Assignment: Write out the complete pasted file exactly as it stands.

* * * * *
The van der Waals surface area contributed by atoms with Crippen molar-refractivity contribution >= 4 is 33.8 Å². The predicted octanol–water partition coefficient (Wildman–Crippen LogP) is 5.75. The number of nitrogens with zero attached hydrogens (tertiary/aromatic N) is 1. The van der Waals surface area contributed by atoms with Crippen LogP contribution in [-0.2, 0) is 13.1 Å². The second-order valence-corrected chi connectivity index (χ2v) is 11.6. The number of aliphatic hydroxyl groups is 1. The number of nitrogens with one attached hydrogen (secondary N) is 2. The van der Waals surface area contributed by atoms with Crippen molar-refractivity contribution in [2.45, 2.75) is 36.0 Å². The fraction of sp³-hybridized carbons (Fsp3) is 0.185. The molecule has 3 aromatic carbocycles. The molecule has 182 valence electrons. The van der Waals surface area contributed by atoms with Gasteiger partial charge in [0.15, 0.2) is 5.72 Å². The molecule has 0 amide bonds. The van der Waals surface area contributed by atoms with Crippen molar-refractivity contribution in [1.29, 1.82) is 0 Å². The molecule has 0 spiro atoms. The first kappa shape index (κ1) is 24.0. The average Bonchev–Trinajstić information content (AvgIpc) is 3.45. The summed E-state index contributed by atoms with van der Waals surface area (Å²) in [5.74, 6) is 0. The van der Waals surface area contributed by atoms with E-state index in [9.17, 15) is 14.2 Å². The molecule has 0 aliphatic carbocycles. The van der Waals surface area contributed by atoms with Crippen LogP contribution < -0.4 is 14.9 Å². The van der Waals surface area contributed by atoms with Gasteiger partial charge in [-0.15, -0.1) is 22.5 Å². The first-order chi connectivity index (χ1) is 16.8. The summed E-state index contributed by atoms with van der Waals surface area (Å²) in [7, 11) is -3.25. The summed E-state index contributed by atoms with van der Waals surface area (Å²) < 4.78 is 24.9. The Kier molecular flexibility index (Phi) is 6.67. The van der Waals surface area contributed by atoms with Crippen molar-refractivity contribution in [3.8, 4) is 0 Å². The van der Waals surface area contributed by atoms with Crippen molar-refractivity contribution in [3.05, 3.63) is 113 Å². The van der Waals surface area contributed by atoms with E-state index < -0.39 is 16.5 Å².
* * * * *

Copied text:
The van der Waals surface area contributed by atoms with Crippen molar-refractivity contribution >= 4 is 33.8 Å². The predicted octanol–water partition coefficient (Wildman–Crippen LogP) is 5.75. The number of nitrogens with zero attached hydrogens (tertiary/aromatic N) is 1. The van der Waals surface area contributed by atoms with Crippen LogP contribution in [-0.2, 0) is 13.1 Å². The second-order valence-corrected chi connectivity index (χ2v) is 11.6. The number of aliphatic hydroxyl groups is 1. The number of nitrogens with one attached hydrogen (secondary N) is 2. The van der Waals surface area contributed by atoms with Crippen molar-refractivity contribution in [2.45, 2.75) is 36.0 Å². The fraction of sp³-hybridized carbons (Fsp3) is 0.185. The molecule has 3 aromatic carbocycles. The molecule has 182 valence electrons. The van der Waals surface area contributed by atoms with Gasteiger partial charge in [0.15, 0.2) is 5.72 Å². The molecule has 0 amide bonds. The van der Waals surface area contributed by atoms with Crippen molar-refractivity contribution in [1.29, 1.82) is 0 Å². The molecule has 0 spiro atoms. The first kappa shape index (κ1) is 24.0. The average Bonchev–Trinajstić information content (AvgIpc) is 3.45. The summed E-state index contributed by atoms with van der Waals surface area (Å²) in [5.74, 6) is 0. The van der Waals surface area contributed by atoms with E-state index in [9.17, 15) is 14.2 Å². The molecule has 0 aliphatic carbocycles. The van der Waals surface area contributed by atoms with Crippen LogP contribution < -0.4 is 14.9 Å². The van der Waals surface area contributed by atoms with Gasteiger partial charge in [-0.15, -0.1) is 22.5 Å². The first-order chi connectivity index (χ1) is 16.8. The summed E-state index contributed by atoms with van der Waals surface area (Å²) in [7, 11) is -3.25. The summed E-state index contributed by atoms with van der Waals surface area (Å²) < 4.78 is 24.9. The Kier molecular flexibility index (Phi) is 6.67. The van der Waals surface area contributed by atoms with Crippen molar-refractivity contribution in [3.8, 4) is 0 Å². The van der Waals surface area contributed by atoms with Crippen molar-refractivity contribution in [3.05, 3.63) is 113 Å². The van der Waals surface area contributed by atoms with E-state index < -0.39 is 16.5 Å².